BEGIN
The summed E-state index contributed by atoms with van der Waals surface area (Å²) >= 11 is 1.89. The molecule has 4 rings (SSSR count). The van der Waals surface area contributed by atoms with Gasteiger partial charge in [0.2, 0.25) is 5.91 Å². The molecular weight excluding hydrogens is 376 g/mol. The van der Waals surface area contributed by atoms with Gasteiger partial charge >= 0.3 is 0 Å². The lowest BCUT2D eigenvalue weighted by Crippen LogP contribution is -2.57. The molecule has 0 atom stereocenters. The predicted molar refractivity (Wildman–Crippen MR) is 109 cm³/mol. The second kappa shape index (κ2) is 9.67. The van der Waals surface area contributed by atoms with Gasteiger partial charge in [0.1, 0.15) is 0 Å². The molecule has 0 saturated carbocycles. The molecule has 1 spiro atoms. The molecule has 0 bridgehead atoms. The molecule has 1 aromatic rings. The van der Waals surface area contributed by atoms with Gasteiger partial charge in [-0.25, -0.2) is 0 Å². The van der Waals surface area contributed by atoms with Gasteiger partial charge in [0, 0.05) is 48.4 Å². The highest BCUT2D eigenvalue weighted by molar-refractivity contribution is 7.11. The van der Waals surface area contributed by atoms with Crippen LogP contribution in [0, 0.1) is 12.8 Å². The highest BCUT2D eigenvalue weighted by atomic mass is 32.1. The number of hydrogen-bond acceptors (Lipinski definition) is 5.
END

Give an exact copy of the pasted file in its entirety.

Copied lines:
The summed E-state index contributed by atoms with van der Waals surface area (Å²) >= 11 is 1.89. The molecule has 4 rings (SSSR count). The van der Waals surface area contributed by atoms with Gasteiger partial charge in [0.2, 0.25) is 5.91 Å². The molecular weight excluding hydrogens is 376 g/mol. The van der Waals surface area contributed by atoms with Gasteiger partial charge >= 0.3 is 0 Å². The lowest BCUT2D eigenvalue weighted by Crippen LogP contribution is -2.57. The molecule has 0 atom stereocenters. The predicted molar refractivity (Wildman–Crippen MR) is 109 cm³/mol. The second kappa shape index (κ2) is 9.67. The van der Waals surface area contributed by atoms with Gasteiger partial charge in [0.1, 0.15) is 0 Å². The molecule has 0 saturated carbocycles. The molecule has 1 spiro atoms. The molecule has 0 bridgehead atoms. The molecule has 1 aromatic rings. The van der Waals surface area contributed by atoms with Gasteiger partial charge in [-0.25, -0.2) is 0 Å². The van der Waals surface area contributed by atoms with Gasteiger partial charge in [0, 0.05) is 48.4 Å². The highest BCUT2D eigenvalue weighted by molar-refractivity contribution is 7.11. The van der Waals surface area contributed by atoms with Crippen LogP contribution in [0, 0.1) is 12.8 Å². The highest BCUT2D eigenvalue weighted by atomic mass is 32.1. The number of hydrogen-bond acceptors (Lipinski definition) is 5.